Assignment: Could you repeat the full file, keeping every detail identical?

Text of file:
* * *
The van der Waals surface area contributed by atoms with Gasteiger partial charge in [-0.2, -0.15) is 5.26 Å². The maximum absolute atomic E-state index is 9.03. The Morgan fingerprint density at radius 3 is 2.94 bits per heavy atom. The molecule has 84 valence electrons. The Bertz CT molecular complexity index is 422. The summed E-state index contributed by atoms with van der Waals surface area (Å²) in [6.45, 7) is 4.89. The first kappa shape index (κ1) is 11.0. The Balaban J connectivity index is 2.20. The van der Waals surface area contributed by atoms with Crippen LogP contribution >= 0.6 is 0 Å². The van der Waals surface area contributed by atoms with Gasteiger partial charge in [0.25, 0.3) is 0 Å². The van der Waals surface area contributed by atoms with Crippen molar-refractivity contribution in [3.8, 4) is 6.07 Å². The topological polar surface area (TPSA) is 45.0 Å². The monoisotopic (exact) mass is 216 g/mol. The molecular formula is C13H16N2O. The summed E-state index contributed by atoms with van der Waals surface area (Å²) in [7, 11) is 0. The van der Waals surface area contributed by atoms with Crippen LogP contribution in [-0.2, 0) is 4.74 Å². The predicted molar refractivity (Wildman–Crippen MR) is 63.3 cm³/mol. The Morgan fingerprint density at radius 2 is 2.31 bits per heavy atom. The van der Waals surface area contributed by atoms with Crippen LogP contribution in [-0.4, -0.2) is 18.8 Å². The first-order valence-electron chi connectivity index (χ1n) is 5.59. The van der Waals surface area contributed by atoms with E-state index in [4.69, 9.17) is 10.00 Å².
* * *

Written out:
The van der Waals surface area contributed by atoms with Gasteiger partial charge in [-0.2, -0.15) is 5.26 Å². The maximum absolute atomic E-state index is 9.03. The Morgan fingerprint density at radius 3 is 2.94 bits per heavy atom. The molecule has 84 valence electrons. The Bertz CT molecular complexity index is 422. The summed E-state index contributed by atoms with van der Waals surface area (Å²) in [6.45, 7) is 4.89. The first kappa shape index (κ1) is 11.0. The Balaban J connectivity index is 2.20. The van der Waals surface area contributed by atoms with Crippen LogP contribution >= 0.6 is 0 Å². The van der Waals surface area contributed by atoms with Gasteiger partial charge in [0.25, 0.3) is 0 Å². The van der Waals surface area contributed by atoms with Crippen molar-refractivity contribution in [3.8, 4) is 6.07 Å². The topological polar surface area (TPSA) is 45.0 Å². The monoisotopic (exact) mass is 216 g/mol. The molecular formula is C13H16N2O. The summed E-state index contributed by atoms with van der Waals surface area (Å²) in [7, 11) is 0. The van der Waals surface area contributed by atoms with Crippen LogP contribution in [-0.2, 0) is 4.74 Å². The predicted molar refractivity (Wildman–Crippen MR) is 63.3 cm³/mol. The Morgan fingerprint density at radius 2 is 2.31 bits per heavy atom. The van der Waals surface area contributed by atoms with Crippen LogP contribution in [-0.4, -0.2) is 18.8 Å². The first-order valence-electron chi connectivity index (χ1n) is 5.59. The van der Waals surface area contributed by atoms with E-state index in [4.69, 9.17) is 10.00 Å².